A Human Lyric: James Cihlar on Julie Enszer’s Handmade Love

Handmade Love, Julie R. Enszer, A Midsummer Night’s Press, 2010

Handmade Love by Julie R. Enszer is an unabashed, irreverent, authentic hymn to feminism, the body, and queer culture.
The opening poem, “When We Were Feminists,” sets the stage for the following poems that cover both coming out and living out. This first poem records the aging of a generation formerly known for its youth, measuring idealism versus reality. Avoiding the twin temptations of mocking her earlier naiveté and mourning her adult compromises, Enszer instead provides a where-are-they-now candid snapshot, showing the once famous movement now happily existing outside the limelight, in the throes of family and work, even as they honor their origins. An obsession with books—reading, loaning, glossing, organizing, and displaying books—was a hallmark of the era, and a repeated image in Handmade Love:

When we were feminists . . .
          we planned to have clean house with walls of orderly books. . . .

Because we lived in small spaces; because our relationships
          were without demonstrated endurance.

Now equality in a relationship is piled in the corner next to a
          stack of books all covered
With a thick layer of dust. . . .

Divided into two numbered sections, this slim volume shifts from self to others between parts I. and II. Throughout, the voice is candid, funny, and direct—inspiring trust from the start.

In observing the flipsides of classicist attitudes regarding homosexuality, “You Are Not Like Them” marks changes in cultural attitudes, of a sort. In the past, the poet’s mother wished her daughter different from the “filthy lesbians” who do mannish tasks like mowing lawns; today a gay, urban friend urges that she is different from “all the homos living in the suburbs.”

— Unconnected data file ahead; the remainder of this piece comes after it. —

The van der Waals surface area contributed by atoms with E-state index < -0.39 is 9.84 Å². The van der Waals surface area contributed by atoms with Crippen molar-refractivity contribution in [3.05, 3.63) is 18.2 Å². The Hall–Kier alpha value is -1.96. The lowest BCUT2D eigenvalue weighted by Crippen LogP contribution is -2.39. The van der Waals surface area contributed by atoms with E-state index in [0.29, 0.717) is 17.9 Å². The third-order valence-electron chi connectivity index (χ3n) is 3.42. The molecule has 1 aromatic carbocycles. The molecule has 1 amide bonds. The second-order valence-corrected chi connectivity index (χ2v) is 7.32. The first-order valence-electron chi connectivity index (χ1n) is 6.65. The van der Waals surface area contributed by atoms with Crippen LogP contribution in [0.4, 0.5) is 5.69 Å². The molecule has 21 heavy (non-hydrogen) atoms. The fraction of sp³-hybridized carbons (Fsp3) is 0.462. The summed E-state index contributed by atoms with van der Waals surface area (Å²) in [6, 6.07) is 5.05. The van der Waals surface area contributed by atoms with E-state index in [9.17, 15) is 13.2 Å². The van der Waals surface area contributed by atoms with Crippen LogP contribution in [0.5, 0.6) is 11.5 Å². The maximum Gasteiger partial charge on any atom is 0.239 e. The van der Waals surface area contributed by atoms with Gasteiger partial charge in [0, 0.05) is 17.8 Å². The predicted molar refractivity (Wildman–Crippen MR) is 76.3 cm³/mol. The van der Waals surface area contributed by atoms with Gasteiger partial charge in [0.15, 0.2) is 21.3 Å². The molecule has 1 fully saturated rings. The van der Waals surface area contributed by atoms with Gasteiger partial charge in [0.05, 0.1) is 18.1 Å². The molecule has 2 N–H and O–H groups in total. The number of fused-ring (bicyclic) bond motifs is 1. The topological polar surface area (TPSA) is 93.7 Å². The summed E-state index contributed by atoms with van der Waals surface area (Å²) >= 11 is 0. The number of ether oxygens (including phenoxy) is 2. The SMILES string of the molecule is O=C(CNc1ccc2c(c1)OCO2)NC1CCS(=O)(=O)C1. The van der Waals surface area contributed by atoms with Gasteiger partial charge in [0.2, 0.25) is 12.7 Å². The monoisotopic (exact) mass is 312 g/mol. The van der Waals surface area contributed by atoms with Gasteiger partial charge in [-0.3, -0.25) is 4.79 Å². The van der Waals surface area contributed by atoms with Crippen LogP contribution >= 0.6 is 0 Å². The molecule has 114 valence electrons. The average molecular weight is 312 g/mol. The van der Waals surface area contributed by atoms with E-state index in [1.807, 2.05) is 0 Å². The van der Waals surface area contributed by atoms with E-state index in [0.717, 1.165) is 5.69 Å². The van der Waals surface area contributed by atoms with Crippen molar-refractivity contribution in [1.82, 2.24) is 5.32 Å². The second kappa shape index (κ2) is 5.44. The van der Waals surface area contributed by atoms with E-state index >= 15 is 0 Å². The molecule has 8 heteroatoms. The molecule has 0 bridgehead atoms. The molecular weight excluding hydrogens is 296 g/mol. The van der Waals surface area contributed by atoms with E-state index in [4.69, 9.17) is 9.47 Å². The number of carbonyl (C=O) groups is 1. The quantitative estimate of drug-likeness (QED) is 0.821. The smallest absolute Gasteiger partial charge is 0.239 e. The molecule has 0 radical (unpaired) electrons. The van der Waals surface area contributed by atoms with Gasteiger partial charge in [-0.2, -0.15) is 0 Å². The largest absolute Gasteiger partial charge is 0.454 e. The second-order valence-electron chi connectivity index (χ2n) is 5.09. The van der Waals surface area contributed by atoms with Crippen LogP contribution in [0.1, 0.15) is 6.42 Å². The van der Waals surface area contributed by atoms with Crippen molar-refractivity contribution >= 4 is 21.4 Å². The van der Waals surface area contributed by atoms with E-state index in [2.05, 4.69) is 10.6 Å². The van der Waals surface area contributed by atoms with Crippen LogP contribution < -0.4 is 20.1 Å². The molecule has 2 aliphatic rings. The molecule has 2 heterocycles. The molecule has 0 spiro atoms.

In complement to the sweetness of poems knitting childhood memory to adult domesticity, including the title poem, many other poems celebrate desire, attraction, and romance in lesbian relationships in language admirable for its matter-of-factness. “First Kiss” describes burgeoning teenage awareness of sexuality in terms recognizable to all. “Conceptual Sex” is a funny, punning poem that plays with the childhood confusion spurred by adult euphemisms. Poems such as “Morning Pant,” “Jade Ring,” “In My Fantasy Single Life,” and others unapologetically and unpretentiously praise sex, befitting the title, Body Language, of this series published by A Midsummer Night’s Press.

Earthy and grounded, the poet also comments on popular culture without risking camp. “Seeing Annie Leibovitz’s A Photographer’s Life 1990-2006” attempts to mediate the poet’s disappointment in Susan Sontag’s closeted relationship with the photographer, richly evoking the knot of emotions involved with asserting identity in any given place and time. “When Grace Got Married” supplies perhaps more substance than this lightweight sitcom deserves by comparing a fictive Platonic friendship with a real one. Several of the later poems in the book dedicated to friends are elegiac and beautiful, including “Couplets for Jeff,” “unofficially, Detroit’s gay mayor.” Many of these poems supply wish-fulfillment endings for their lives, as Enszer uses poetry to mediate the world for her own understanding as well as for posterity. Tributes are paid to iconic figures such as Elizabeth Bishop and Georgia O’Keefe, in humorous and authentic poems that allow Enszer to laugh at herself.

Although containing some political poems, such as one protesting restrictions on gay marriage, Handmade Love more frequently offers frank, everyday observations on lesbian lives. These poems embrace human shortcomings along with our ideals, including the closing poem, “Making Love After Many Years.” Lyrical, human, and down-to-earth, this book is a portrait of life and community too often misrepresented and distorted by commercial media, making it a refreshing addition to any reader’s list.